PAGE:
• (1) Idle—there is no Probe Transaction currently underway. A transition from Idle to Awaiting Reply ordinarily only occurs on when the Set-Rate Transaction State is Idle and a Set-Rate Request is transmitted to the peer;
    • (2) AwaitingReply—a Set-Rate Transaction was initiated and the TelqoPeerClient is awaiting the set-rate reply. Should no reply come, the timeout (SetRateTransactionTimeout) is a large timeout (default=3000 ms); and
    • (3) Peer Unreachable—when a Set-Rate Transaction has been attempted and failed after multiple timeouts. When in this state, Set-Rate Transactions are initiated at a relatively low, background rate.

A TelqoPeerServer server maintains a state machine for its Peer Tunnel summarizing whether the respective tunnel requires a peer initiated Set-Rate Transaction, where the state machine, for example, takes on one of the following states:

    • (1) Not Needed—a tunnel is in this state when either the tunnel is within an Over-Engineered TelqoPeerServer server or when a Set-Rate transaction has been received since tunnel initialization or since the previous time the peer's incarnation number changed; and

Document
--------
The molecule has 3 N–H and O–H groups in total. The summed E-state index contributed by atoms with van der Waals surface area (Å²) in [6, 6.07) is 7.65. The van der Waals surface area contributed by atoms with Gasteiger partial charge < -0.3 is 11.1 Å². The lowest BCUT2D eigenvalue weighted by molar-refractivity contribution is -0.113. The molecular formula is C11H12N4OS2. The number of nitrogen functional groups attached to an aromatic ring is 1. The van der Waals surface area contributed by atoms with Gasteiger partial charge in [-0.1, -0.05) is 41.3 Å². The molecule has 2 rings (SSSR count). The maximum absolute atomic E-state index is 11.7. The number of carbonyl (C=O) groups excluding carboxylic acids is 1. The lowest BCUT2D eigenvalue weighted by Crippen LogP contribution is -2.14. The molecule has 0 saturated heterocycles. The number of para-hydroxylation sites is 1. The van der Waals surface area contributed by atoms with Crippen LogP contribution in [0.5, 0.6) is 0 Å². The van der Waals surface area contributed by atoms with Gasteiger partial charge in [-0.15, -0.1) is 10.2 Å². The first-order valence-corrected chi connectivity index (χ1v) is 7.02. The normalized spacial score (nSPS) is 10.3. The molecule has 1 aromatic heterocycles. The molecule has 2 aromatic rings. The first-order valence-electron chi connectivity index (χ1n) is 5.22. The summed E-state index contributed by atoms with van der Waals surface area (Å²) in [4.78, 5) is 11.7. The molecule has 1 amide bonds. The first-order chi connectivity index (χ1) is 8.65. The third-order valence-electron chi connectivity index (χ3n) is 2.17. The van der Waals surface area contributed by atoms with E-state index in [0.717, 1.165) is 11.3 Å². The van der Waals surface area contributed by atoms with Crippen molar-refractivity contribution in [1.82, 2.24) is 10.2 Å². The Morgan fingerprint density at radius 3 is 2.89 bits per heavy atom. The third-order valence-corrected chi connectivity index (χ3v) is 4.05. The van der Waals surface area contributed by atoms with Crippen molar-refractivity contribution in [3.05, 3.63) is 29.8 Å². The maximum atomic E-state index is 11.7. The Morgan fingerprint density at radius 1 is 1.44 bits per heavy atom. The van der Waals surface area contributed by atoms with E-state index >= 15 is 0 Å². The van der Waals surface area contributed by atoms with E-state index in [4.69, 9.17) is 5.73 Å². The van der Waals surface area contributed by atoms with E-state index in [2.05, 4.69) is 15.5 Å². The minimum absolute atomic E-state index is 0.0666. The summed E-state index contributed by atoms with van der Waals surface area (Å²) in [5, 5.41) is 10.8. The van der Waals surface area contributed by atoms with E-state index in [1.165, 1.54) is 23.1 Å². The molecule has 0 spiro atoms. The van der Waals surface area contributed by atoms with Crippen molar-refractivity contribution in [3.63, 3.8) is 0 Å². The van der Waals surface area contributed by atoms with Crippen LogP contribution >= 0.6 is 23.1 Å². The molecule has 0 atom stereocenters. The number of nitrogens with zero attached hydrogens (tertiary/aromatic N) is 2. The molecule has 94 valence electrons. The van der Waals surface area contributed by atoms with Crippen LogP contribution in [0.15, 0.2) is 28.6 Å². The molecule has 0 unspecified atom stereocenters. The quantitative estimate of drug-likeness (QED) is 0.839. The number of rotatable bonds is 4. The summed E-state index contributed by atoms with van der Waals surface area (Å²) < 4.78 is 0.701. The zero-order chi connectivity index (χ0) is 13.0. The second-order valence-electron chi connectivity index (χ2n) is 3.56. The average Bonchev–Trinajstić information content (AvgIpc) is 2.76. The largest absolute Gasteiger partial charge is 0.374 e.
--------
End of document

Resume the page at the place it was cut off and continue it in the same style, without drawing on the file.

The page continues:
• (2) Trans Needed—a tunnel is in this state after the tunnel has completed initialization or the peer's incarnation number has changed up until it receives its first Set-Rate Request packet. While in this state, the TelqoPeerServer server periodically sends Initiate Set-Rate Transaction Request packets.

The TelqoLatencyClient monitors the traffic being transmitted and received by its broadband connection, and maintains a Transmit Status state and a Receive Status state to summarize traffic transmission and reception status, where the transmit and receive status states, for example, each may take on one of the following states: